Indonesian startup Founder Dhini Hidayati works three jobs for a cause she believes in. Find out why and how
In this new series, e27 sits down with the people behind startups to find out what moves them and why they would not trade the startup life for anything.
“GandengTangan is a digital lending-based crowdfunding platform for social entrepreneurs and micro businesses. We bridge them with potential lenders, with zero per cent interest rate,” she explains.
Giving social entrepreneurs a micro businesses loan — instead of a donation — will encourage them to be more sustainable in running their business. It also gives them an opportunity to build a track record before going to the next stage of funding.
But running a startup is not the only thing on Hidayati’s plate at the moment. She is also Product Manager of Digital Banking in Permata Bank, while occasionally performing as an actress in a local theatre group.
First and foremost: How do you do all that?
I love being busy. I don’t feel fulfilled doing just corporate jobs, like I (feel the) need to bring out other potentials. That’s all.
My work in GandengTangan is actually strongly related to my banking job, because I am in the Digital Banking division. This is how I first learnt about fintech.
Every day, I did the 9-to-5 thing, though banking work does not always finish at 5 PM … Then left to work on GandengTangan afterwards.
My supervisor also knows that I am currently involved in this. He has been very understanding, as long as I get work done.
As for theatre, well, I only have to practice when we are about to perform, like 10 days before. So it’s not that hard [to manage time].
How did you begin it all? You studied Chinese Literature in university, then you work in a bank, and now you are in a startup.
After graduation, I worked in another bank for a while, then I resigned to join Indonesia Mengajar, a social movement where volunteers live for a year in remote Indonesian islands to teach in schools. That’s how I met these really awesome people with passion for social issues and all.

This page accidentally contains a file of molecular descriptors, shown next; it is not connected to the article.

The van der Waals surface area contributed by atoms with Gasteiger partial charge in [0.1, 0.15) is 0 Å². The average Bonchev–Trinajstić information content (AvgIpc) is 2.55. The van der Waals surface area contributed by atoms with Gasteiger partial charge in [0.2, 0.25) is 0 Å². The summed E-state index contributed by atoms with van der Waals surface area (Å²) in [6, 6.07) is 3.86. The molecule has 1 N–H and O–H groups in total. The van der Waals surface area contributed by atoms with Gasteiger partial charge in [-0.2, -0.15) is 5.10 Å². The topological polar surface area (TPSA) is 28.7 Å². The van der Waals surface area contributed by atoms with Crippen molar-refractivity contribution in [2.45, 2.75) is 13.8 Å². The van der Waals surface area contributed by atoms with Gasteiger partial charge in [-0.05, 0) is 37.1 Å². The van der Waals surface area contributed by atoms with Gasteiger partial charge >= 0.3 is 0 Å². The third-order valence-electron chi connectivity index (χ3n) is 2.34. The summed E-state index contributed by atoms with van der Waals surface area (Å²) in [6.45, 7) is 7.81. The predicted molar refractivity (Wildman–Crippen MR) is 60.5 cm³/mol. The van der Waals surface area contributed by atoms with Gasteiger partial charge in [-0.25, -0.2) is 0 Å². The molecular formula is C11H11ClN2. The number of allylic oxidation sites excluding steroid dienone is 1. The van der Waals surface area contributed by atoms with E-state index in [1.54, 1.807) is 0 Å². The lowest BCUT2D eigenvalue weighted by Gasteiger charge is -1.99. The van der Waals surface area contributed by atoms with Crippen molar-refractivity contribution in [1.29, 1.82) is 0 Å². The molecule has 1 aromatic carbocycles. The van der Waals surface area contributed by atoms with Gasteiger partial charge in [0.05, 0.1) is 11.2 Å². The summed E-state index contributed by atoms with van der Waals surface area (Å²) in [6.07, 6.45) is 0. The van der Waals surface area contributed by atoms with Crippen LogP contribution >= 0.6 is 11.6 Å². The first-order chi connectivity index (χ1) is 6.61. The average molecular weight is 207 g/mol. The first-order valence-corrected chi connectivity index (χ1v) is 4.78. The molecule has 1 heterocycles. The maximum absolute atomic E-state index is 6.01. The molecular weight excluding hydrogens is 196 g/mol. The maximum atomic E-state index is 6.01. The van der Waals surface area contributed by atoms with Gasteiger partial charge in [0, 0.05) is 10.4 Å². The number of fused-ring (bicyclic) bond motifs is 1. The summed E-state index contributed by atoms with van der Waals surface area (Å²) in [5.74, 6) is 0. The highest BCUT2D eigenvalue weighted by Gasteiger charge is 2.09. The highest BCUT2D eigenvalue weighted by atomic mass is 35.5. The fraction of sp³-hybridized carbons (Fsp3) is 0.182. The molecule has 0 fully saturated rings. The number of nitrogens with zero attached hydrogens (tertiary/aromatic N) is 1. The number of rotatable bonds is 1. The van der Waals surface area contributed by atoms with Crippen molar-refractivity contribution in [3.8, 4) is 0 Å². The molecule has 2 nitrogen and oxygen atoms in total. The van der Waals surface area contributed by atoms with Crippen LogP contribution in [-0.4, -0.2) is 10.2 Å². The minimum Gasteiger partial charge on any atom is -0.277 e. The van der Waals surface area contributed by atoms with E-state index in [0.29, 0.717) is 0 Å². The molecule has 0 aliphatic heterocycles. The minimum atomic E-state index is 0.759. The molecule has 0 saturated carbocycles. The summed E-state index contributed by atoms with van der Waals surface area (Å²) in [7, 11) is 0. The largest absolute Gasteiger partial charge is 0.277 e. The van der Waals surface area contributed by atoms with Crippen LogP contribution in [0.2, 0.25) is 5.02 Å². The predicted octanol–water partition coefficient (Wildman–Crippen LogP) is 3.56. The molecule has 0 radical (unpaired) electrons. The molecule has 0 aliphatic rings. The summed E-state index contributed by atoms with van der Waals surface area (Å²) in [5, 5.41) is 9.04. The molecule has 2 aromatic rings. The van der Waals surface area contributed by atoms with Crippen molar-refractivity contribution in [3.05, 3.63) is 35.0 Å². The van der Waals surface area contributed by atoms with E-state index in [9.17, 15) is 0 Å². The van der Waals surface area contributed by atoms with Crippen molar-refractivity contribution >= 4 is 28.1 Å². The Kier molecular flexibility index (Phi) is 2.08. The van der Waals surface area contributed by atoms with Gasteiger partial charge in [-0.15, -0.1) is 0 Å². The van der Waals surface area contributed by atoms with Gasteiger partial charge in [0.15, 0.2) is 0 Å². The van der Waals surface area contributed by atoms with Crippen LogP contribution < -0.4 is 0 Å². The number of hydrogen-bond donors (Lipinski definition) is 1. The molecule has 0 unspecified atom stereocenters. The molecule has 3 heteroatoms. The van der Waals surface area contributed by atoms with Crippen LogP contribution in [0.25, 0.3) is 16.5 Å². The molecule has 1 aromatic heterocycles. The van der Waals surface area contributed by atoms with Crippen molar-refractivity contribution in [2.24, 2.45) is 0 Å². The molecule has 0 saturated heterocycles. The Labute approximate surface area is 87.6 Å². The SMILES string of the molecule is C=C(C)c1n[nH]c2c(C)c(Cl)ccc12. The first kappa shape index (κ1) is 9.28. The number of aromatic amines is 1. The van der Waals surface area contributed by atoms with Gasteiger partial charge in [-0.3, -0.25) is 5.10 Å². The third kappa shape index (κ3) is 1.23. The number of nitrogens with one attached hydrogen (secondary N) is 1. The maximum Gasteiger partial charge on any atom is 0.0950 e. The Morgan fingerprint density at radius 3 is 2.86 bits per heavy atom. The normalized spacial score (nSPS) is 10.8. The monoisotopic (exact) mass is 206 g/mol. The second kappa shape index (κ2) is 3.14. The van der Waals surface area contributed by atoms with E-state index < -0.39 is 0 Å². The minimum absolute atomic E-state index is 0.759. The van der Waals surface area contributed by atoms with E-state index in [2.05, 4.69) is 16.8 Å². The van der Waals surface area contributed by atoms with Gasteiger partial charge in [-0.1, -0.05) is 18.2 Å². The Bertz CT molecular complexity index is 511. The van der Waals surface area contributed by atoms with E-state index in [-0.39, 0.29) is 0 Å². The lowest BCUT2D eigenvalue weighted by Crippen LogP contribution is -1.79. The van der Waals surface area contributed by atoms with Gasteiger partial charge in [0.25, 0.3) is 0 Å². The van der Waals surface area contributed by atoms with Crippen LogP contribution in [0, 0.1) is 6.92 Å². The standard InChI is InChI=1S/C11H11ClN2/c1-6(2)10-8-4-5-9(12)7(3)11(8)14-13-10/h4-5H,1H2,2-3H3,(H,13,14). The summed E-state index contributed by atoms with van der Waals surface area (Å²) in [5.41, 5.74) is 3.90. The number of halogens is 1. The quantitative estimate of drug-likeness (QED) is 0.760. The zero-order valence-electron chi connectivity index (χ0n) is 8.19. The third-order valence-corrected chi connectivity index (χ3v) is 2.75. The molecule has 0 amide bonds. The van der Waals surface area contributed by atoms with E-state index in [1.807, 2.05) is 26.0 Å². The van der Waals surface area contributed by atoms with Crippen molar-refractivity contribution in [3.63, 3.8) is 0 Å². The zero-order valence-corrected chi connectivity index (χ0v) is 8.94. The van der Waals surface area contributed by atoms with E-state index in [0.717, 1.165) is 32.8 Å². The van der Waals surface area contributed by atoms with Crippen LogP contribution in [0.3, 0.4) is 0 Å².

Then I came back to take part in a management trainee programme in my current office. It was good, secure payment, [opportunities for] intellectual growth … And I decided to do digital instead of finance, because it does not require much from my background.
Then, I began to meet friends from Indonesia Mengajar again and it starts from there. I actually don’t really [know] why I chose this, it’s just happened that way! (laughs)
But [what connects the] the red dots is definitely the social issues.
What is your favourite thing about working in a tech startup?
You are solving a problem. You actually help people. In corporations, you don’t really solve people’s problem, if you know what I am saying?
Every single idea matters and every single process helps you to grow. You experience the problems yourself, and you solve it yourself.
Growing up, was there any moment that made you decide you wanted to work in the tech industry?
None at all. If there’s anything that connects the dots, between all the work that I am doing, [it] is social issues.
The turning point was when I travelled to the island of Miangas for a social project in university. I was such a snob when I arrived there, [though] I didn’t even know how to pick up firewood!
But then I saw how people on that island, despite all their limitations … They still had a huge respect for the country. And here I am complaining of traffic jams and untidy clothes.
Image Credit: Dhini Hidayati
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